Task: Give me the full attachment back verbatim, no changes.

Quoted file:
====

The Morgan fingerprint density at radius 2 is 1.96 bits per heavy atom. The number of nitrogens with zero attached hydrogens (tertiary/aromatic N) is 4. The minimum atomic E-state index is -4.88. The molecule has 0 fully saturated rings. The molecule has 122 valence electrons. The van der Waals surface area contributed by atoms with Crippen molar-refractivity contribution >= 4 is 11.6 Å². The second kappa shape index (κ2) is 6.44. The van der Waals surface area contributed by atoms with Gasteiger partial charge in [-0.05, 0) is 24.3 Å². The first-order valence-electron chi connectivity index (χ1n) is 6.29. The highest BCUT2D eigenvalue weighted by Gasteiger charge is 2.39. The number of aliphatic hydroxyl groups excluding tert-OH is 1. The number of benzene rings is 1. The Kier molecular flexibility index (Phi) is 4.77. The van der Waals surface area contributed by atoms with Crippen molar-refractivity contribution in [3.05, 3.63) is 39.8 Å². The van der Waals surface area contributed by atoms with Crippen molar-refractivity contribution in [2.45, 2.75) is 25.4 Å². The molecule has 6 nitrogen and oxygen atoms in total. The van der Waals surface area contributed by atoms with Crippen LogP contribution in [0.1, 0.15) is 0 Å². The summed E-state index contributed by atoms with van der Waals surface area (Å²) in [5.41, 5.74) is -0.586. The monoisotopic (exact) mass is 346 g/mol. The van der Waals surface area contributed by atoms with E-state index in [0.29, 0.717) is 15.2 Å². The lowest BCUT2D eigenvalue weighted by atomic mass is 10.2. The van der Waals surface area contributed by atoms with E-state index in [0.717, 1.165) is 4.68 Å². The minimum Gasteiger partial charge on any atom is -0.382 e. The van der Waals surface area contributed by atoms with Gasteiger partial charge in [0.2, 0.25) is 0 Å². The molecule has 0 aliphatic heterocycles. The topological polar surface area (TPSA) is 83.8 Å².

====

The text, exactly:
The Morgan fingerprint density at radius 2 is 1.96 bits per heavy atom. The number of nitrogens with zero attached hydrogens (tertiary/aromatic N) is 4. The minimum atomic E-state index is -4.88. The molecule has 0 fully saturated rings. The molecule has 122 valence electrons. The van der Waals surface area contributed by atoms with Crippen molar-refractivity contribution >= 4 is 11.6 Å². The second kappa shape index (κ2) is 6.44. The van der Waals surface area contributed by atoms with Gasteiger partial charge in [-0.05, 0) is 24.3 Å². The first-order valence-electron chi connectivity index (χ1n) is 6.29. The highest BCUT2D eigenvalue weighted by Gasteiger charge is 2.39. The number of aliphatic hydroxyl groups excluding tert-OH is 1. The number of benzene rings is 1. The Kier molecular flexibility index (Phi) is 4.77. The van der Waals surface area contributed by atoms with Crippen molar-refractivity contribution in [3.05, 3.63) is 39.8 Å². The van der Waals surface area contributed by atoms with Crippen molar-refractivity contribution in [2.45, 2.75) is 25.4 Å². The molecule has 6 nitrogen and oxygen atoms in total. The van der Waals surface area contributed by atoms with Crippen LogP contribution in [0.1, 0.15) is 0 Å². The summed E-state index contributed by atoms with van der Waals surface area (Å²) in [5.41, 5.74) is -0.586. The monoisotopic (exact) mass is 346 g/mol. The van der Waals surface area contributed by atoms with E-state index in [0.29, 0.717) is 15.2 Å². The lowest BCUT2D eigenvalue weighted by atomic mass is 10.2. The van der Waals surface area contributed by atoms with E-state index in [0.717, 1.165) is 4.68 Å². The minimum Gasteiger partial charge on any atom is -0.382 e. The van der Waals surface area contributed by atoms with Gasteiger partial charge in [0.2, 0.25) is 0 Å². The molecule has 0 aliphatic heterocycles. The topological polar surface area (TPSA) is 83.8 Å².